At Norfolk Community Primary every child is celebrated and encouraged – whatever their ability.
And this was never more evident when the school marked its annual Yes We Can Week – a disability awareness raising initiative.
The special week, which is a highlight on the school calendar, aims to celebrate and encourage all children to feel they can achieve, no matter what their academic ability.
Assistant headteacher Rachel Walker said the school has 28 per cent of children who have special education needs or disability.
“In every class there is a high percentage of children with complex needs such as ADHD and autism," she added.
“Every year we have a week which aims to celebrate and encourage all children to feel they can achieve, no matter what their academic ability.
“We teach children to be respectful of other children and also give them opportunity to develop in other ways, not just academically.”
On one of the days every class in the school took part in No Pens Day, when all the teaching and learning took place without pens.
The event aims to consider other ways of recording such as videos and voice recordings, encourage different types of literacy such as drama, role play and den building, support children to feel they can participate and achieve without the worry and anxiety of whether their writing skills are good enough and encourage rich, problem solving and engaging learning using lots of different media.
Drama, maths lessons with paint and sign language classes were some of the activities held in school.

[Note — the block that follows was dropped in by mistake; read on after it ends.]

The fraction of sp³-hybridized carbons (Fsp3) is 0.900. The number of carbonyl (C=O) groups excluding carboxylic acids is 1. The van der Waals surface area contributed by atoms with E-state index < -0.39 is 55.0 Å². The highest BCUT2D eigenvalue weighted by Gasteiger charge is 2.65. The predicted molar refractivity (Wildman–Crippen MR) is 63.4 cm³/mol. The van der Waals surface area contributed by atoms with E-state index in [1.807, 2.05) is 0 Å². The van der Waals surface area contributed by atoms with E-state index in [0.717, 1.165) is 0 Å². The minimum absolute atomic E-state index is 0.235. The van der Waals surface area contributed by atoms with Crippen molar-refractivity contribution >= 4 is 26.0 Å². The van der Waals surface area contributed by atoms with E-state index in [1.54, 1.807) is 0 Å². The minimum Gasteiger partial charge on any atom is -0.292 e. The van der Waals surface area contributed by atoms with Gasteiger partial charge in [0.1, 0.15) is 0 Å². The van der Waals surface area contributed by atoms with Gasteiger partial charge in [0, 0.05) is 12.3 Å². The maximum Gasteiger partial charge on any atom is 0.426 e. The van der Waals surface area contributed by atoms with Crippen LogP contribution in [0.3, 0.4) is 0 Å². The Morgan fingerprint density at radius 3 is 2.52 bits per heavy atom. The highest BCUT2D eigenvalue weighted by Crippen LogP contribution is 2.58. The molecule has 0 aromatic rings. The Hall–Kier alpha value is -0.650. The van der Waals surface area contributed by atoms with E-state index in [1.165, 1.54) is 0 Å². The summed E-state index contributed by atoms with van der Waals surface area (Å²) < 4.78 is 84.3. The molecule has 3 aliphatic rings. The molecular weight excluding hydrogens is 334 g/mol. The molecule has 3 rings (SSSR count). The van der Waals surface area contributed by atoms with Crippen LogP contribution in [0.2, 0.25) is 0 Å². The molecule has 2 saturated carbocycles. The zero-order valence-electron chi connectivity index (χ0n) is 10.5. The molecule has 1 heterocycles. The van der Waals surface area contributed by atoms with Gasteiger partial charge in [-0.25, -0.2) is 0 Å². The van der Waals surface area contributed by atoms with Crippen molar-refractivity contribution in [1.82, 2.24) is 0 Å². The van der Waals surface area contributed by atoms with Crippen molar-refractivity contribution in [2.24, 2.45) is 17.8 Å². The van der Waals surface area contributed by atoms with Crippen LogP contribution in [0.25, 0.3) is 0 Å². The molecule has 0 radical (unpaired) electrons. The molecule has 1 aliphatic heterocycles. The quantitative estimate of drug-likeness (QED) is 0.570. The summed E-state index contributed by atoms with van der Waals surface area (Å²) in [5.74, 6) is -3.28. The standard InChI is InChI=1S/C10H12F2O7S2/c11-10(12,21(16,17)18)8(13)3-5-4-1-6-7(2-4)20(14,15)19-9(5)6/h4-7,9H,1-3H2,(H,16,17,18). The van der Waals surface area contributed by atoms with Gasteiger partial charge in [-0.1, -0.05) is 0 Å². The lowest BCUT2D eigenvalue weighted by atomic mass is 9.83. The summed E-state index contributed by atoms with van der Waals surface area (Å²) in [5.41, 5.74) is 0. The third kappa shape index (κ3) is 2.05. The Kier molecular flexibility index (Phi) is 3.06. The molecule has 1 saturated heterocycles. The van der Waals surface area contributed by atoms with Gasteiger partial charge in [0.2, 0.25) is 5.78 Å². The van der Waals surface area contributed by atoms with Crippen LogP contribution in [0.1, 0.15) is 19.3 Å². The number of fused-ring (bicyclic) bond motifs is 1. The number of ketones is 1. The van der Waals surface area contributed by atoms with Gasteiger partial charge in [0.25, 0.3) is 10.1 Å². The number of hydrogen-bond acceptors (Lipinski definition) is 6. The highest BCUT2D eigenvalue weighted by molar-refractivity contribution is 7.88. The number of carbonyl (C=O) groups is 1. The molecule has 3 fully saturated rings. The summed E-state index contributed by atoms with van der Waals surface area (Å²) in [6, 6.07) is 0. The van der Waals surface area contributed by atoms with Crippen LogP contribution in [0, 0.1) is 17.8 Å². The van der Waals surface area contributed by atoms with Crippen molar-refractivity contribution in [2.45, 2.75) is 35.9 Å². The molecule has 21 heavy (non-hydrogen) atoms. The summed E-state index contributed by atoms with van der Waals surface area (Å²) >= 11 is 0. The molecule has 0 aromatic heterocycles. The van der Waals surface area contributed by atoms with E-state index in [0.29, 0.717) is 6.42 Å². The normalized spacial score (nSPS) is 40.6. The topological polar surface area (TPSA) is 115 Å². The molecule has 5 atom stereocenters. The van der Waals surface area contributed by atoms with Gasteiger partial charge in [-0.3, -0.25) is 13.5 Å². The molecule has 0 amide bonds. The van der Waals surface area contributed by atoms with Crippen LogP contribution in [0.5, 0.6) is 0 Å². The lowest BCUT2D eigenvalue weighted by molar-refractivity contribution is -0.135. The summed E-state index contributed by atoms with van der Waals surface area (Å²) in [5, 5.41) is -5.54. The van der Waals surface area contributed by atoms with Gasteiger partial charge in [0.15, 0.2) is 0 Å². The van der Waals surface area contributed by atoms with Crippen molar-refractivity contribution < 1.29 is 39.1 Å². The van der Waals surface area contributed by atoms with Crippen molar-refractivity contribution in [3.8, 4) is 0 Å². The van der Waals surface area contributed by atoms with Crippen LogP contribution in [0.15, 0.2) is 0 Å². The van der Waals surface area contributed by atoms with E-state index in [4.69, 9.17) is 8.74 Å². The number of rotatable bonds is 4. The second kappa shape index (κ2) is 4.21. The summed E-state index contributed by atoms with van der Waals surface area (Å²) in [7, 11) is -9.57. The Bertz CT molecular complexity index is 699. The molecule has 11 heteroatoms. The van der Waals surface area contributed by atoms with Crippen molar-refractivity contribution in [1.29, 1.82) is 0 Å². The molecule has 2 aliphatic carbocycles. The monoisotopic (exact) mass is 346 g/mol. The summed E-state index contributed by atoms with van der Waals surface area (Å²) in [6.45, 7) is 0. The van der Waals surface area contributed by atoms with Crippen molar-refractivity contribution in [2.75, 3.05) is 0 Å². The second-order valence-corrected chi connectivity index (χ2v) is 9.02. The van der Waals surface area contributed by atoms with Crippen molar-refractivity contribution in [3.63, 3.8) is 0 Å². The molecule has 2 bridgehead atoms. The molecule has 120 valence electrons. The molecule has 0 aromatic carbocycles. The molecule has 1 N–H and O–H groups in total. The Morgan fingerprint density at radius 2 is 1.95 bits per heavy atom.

Mrs Walker said: “As part of the week we are having a No Pens Day.
“Children are doing drama, lots of painting and speaking activities.
“Some have been doing recordings, but painting them onto cardboard boxes.
“For children that struggle with fine motor skills, it gives them the opportunity to develop their skills in other ways.
“This gives them the chance to record with different media, so they feel like they can achieve.
“There is lots of focus on speaking, listening and recording in different ways.
Year 6 children spent part of the day doing maths activities using painting rather than pens and pencils, while year four pupils learned some greetings in sign language.
Some of the school’s youngest pupils took part in Forest School activities outdoors using different parts of their body.
Making clay figures using their fingers and balancing on swinging wooden walkways were among the interesting things children were getting up to in the playground.
Year 4 children spent time learning common greetings in sign language, before practising on classmates.
Later in the week they practiced fencing with a difference.
Coached by someone who had represented Team GB, the children practised on benches to represent wheelchair fencing.
Mrs Walker said it was a great experience for the children because they got to see the actual equipment used in a professional competition.
She added that the week is a highlight in the school calendar.
“The week is really exciting,” she said.
“The children love it because it’s learning in a different way.
“Teachers also enjoy it because it gives them opportunities to plan teaching and learning that is quite different from what they normally lead.”
She added: “We are a very inclusive school and we try to celebrate everyone’s needs.
“We have a range of pupils with a range of needs and so we try and celebrate that everyone has something to offer and show to the other children.
“We are a very close community.
“We have very supportive parents who like to get involved.
“We have a coffee morning which parents come in for and we have people coming in from various organisations.”